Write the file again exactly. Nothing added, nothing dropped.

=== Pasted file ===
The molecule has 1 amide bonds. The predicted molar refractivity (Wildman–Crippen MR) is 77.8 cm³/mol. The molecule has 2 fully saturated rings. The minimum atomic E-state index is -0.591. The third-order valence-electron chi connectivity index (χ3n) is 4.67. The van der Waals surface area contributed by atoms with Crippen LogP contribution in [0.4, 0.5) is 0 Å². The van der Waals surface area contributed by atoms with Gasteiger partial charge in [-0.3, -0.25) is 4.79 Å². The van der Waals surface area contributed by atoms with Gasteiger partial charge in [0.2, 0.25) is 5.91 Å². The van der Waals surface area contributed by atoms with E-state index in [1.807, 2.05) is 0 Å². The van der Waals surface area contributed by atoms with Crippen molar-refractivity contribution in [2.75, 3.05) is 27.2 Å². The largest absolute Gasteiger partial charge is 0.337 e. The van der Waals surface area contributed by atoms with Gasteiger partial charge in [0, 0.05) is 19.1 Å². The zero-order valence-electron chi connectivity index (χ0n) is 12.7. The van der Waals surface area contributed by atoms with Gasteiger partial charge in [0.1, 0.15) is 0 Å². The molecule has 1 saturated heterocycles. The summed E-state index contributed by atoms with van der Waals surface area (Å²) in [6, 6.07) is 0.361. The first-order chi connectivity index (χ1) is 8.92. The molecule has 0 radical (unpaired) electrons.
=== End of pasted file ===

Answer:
The molecule has 1 amide bonds. The predicted molar refractivity (Wildman–Crippen MR) is 77.8 cm³/mol. The molecule has 2 fully saturated rings. The minimum atomic E-state index is -0.591. The third-order valence-electron chi connectivity index (χ3n) is 4.67. The van der Waals surface area contributed by atoms with Crippen LogP contribution in [0.4, 0.5) is 0 Å². The van der Waals surface area contributed by atoms with Gasteiger partial charge in [-0.3, -0.25) is 4.79 Å². The van der Waals surface area contributed by atoms with Gasteiger partial charge in [0.2, 0.25) is 5.91 Å². The van der Waals surface area contributed by atoms with E-state index in [1.807, 2.05) is 0 Å². The van der Waals surface area contributed by atoms with Crippen molar-refractivity contribution in [2.75, 3.05) is 27.2 Å². The largest absolute Gasteiger partial charge is 0.337 e. The van der Waals surface area contributed by atoms with Gasteiger partial charge in [0, 0.05) is 19.1 Å². The zero-order valence-electron chi connectivity index (χ0n) is 12.7. The van der Waals surface area contributed by atoms with Gasteiger partial charge in [0.1, 0.15) is 0 Å². The molecule has 1 saturated heterocycles. The summed E-state index contributed by atoms with van der Waals surface area (Å²) in [6, 6.07) is 0.361. The first-order chi connectivity index (χ1) is 8.92. The molecule has 0 radical (unpaired) electrons.